Pine Grosbeak, playing hard-to-get high in the conifers

Several of us took a ferry ride on Christmas Eve and enjoyed several Razorbills.


On the way out of the harbor, we spotted Santa getting in some training time before the big day

This year marked the second annual Norwich Christmas Bird Count, and I took the "South" section once again. This time, having worked out many of the kinks from the inaugural run, I tallied 67 species in my section. Highlights included VIRGINIA RAIL, MARSH WREN, 8 flyby EVENING GROSBEAKS, and this Cassiar-like Junco.

"Cassiar" Dark-eyed Junco

Happy New Year! Stay safe. And whenever you're offered the vaccine, please do your part to end this pandemic by taking it.

 - NB

Wednesday, December 9, 2020

First cycle "COMMON" MEW GULL in New London, CT

When seen in Connecticut, Mew Gulls are pretty much always seen in the company of Ring-billed Gulls. So I was not expecting to find one at a tiny beach near the mouth of the Thames River where a whopping six Herring Gulls were resting. And yet that's exactly what flew in soon after I hopped out of the car for a quick scan of the river.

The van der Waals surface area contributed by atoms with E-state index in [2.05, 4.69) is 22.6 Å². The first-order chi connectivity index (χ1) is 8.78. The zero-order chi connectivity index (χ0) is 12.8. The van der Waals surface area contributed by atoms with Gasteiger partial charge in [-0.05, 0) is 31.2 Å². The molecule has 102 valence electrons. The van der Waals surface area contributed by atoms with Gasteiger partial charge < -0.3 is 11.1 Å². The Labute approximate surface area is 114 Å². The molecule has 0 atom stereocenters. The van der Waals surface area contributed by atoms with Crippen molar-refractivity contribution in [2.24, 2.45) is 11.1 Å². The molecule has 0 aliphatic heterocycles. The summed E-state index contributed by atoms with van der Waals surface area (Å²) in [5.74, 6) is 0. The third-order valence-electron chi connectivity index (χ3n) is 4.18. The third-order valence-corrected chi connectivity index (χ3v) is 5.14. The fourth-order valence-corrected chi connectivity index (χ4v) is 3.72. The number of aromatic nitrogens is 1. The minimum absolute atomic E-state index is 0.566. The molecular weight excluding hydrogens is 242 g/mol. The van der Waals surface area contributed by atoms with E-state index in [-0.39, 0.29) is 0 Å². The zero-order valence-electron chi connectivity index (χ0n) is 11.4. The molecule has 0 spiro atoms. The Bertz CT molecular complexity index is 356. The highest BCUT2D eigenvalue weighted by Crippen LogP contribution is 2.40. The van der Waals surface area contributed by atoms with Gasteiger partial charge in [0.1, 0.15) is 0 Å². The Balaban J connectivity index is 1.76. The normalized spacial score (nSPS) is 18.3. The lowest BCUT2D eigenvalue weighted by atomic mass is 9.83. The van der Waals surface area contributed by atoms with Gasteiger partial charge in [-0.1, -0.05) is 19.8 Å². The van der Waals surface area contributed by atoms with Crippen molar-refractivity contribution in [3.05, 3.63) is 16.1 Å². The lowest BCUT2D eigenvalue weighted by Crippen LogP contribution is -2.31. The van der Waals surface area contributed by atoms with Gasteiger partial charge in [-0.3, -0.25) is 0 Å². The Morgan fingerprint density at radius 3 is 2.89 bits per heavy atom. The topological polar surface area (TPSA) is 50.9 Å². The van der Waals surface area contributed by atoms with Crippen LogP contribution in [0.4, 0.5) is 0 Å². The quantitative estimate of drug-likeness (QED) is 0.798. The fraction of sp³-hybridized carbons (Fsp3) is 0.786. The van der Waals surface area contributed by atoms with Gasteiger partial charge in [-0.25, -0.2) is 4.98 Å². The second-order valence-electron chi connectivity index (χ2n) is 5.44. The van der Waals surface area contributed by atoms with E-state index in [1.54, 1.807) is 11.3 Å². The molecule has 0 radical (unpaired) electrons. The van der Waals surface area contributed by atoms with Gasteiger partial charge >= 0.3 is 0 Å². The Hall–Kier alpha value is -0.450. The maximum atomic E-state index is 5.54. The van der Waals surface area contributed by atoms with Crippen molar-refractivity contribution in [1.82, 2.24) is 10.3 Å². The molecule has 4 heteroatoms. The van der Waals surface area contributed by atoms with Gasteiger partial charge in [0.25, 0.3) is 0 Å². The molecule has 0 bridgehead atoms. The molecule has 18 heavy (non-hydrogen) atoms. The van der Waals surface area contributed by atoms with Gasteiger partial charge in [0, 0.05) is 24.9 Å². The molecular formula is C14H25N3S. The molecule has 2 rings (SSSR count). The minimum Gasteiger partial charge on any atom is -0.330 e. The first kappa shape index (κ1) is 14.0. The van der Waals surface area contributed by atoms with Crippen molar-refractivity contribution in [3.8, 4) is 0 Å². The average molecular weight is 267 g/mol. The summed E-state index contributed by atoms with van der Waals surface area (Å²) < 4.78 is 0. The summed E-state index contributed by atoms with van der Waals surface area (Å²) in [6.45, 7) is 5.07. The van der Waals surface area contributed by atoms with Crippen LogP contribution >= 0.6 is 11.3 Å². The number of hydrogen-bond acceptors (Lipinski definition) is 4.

Coming right at me, I picked up on a medium-sized gull and stayed on it until it banked slightly, revealing an upperwing that was very low-contrast for a Ring-billed and a starkly black-and-white tail.


The bird landed in the water not far from the beach and had an obviously tiny, round head with an even tinier bill. It was a slam-dunk Mew Gull of the European subspecies canus. No trouble determining the subspecies of this one!

I had been keen on finding a first cycle Mew Gull locally, as all prior records were of adults or nearly so. So I was pumped about this one.

Luckily it stuck around long enough for me to grab the camera and get some shots. It lazily flew around the adjacent marinas for nearly 10 minutes and appeared quite settled-in, landing a few times, so I figured it would be relocated with relative ease. Wrong! It was not seen again the rest of the day, but it could absolutely still be in the area.